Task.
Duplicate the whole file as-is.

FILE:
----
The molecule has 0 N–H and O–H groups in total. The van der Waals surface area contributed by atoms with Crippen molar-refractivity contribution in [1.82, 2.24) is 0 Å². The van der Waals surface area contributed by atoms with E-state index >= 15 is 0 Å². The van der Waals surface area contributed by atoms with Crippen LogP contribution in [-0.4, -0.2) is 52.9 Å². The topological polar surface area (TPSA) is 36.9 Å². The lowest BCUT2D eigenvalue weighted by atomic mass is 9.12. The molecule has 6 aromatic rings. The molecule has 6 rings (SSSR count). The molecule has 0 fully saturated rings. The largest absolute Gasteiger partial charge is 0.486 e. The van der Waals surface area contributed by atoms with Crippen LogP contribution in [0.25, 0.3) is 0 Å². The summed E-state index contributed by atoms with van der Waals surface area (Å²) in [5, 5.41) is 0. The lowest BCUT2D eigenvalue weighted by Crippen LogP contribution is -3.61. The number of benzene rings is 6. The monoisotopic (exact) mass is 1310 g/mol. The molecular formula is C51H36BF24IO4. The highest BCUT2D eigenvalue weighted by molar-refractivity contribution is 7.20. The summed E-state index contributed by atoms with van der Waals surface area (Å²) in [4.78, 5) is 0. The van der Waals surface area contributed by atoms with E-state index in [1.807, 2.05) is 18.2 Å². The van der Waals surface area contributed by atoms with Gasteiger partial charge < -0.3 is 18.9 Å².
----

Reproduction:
The molecule has 0 N–H and O–H groups in total. The van der Waals surface area contributed by atoms with Crippen molar-refractivity contribution in [1.82, 2.24) is 0 Å². The van der Waals surface area contributed by atoms with E-state index >= 15 is 0 Å². The van der Waals surface area contributed by atoms with Crippen LogP contribution in [-0.4, -0.2) is 52.9 Å². The topological polar surface area (TPSA) is 36.9 Å². The lowest BCUT2D eigenvalue weighted by atomic mass is 9.12. The molecule has 6 aromatic rings. The molecule has 6 rings (SSSR count). The molecule has 0 fully saturated rings. The largest absolute Gasteiger partial charge is 0.486 e. The van der Waals surface area contributed by atoms with Crippen LogP contribution in [0.25, 0.3) is 0 Å². The summed E-state index contributed by atoms with van der Waals surface area (Å²) in [5, 5.41) is 0. The lowest BCUT2D eigenvalue weighted by Crippen LogP contribution is -3.61. The number of benzene rings is 6. The monoisotopic (exact) mass is 1310 g/mol. The molecular formula is C51H36BF24IO4. The highest BCUT2D eigenvalue weighted by molar-refractivity contribution is 7.20. The summed E-state index contributed by atoms with van der Waals surface area (Å²) in [4.78, 5) is 0. The van der Waals surface area contributed by atoms with E-state index in [1.807, 2.05) is 18.2 Å². The van der Waals surface area contributed by atoms with Gasteiger partial charge < -0.3 is 18.9 Å².